Shehu said Buhari told the officials that he had so far received a lot of submissions on the need to remove fuel subsidies but that he was still carefully reviewing them. He quoted Buhari as saying: “I have received many literature on the need to remove subsidies but much of it has no dept.
“When you touch the price of petroleum products, that has the effect of triggering price rises on transportation, food and rent. That is for those who earn salaries, but there are many who are jobless and will be affected by it.”
Buhari also said that the lack of security, sabotage, vandalism, corruption and mismanagement, not necessarily subsidies, were the most serious problems of Nigeria’s oil sector. He promised to deal decisively with all identified problems in the oil and gas sector.
“We have to go back to the good old days of transparency and accountability,” the president said.
Buhari directed NNPC to review existing agreements for the crude oil swaps with a view to injecting more honesty and transparency into the process to reduce costs. He also asked NNPC’s management to do more to improve the supply of liquefied petroleum gas (LPG.) Buhari also assured investors in the oil and gas sector that his administration would implement far-reaching reforms to boost accountability and transparency in Nigeria’s oil and gas industry. The President made the statement when he held a meeting with senior officials of Chevron led by the company’s President for Africa and Latin America, Mr. Ali Moshiri.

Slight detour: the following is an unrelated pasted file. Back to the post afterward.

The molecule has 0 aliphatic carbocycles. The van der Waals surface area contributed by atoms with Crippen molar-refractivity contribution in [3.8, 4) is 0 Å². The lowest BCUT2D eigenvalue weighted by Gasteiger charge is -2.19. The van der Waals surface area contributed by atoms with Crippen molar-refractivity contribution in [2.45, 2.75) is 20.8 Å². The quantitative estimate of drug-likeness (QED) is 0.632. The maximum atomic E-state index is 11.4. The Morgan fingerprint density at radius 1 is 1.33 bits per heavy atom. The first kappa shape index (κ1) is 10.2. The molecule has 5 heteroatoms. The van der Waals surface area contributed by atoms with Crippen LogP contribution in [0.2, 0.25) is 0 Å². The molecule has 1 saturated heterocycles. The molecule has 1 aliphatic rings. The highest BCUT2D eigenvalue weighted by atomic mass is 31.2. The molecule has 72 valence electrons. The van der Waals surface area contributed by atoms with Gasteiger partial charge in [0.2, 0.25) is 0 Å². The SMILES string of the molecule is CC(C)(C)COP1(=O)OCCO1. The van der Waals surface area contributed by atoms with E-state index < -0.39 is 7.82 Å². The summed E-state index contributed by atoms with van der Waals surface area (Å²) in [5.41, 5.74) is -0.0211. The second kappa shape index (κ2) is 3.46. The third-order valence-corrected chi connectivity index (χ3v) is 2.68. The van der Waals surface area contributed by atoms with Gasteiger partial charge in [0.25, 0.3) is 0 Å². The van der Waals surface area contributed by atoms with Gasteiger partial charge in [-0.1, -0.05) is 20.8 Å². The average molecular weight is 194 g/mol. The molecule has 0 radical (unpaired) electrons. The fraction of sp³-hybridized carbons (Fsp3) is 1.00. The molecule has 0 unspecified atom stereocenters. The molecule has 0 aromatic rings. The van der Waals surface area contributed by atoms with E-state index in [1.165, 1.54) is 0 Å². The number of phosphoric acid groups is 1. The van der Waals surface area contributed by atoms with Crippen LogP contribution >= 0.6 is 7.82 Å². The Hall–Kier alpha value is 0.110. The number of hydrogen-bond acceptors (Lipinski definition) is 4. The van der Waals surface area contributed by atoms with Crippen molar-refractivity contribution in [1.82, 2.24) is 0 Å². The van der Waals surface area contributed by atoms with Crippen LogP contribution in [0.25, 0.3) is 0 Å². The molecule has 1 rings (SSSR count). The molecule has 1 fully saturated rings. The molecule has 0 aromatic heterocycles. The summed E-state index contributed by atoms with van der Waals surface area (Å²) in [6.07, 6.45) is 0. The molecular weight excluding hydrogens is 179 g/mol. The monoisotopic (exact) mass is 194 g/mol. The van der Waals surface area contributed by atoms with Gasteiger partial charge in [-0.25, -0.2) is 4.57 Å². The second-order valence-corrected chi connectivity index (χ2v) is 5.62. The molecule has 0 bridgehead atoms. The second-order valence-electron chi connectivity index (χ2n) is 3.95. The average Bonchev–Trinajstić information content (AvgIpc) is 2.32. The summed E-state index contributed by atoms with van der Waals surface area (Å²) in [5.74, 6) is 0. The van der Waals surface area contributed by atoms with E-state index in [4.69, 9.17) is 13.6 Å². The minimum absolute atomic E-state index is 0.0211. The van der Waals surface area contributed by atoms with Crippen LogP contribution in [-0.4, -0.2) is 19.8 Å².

Buhari stated that his adminitration was ready to effectively address the challenges in the sector.
“We understand the situation in the industry and we will do our best to address the challenges affecting exploration, production and distribution of oil products in the while acknowledging the merits of the Amnesty programme initiated by President Umaru Musa Yar’Adua to stem Military in the Niger-Delta region, Buhari said his administration would build on good aspects of the programme. The President, according to the statement, added that his administration would also implement other measures to enhance security in the Niger Delta and optimise investments in Nigeria’s oil and gas industry.
Moshiri urged Buhari to restore the confidence of international investors in the industry. He identified improved security in the Niger Delta as key to increased investment in the oil and gas sector in Nigeria.
According to Moshiri, Chevron, which has a 36.7 percent stake in the West African Gas Pipeline Company Limited, is keen to support Nigeria’s gas sector and provide more electricity for Nigerian consumers.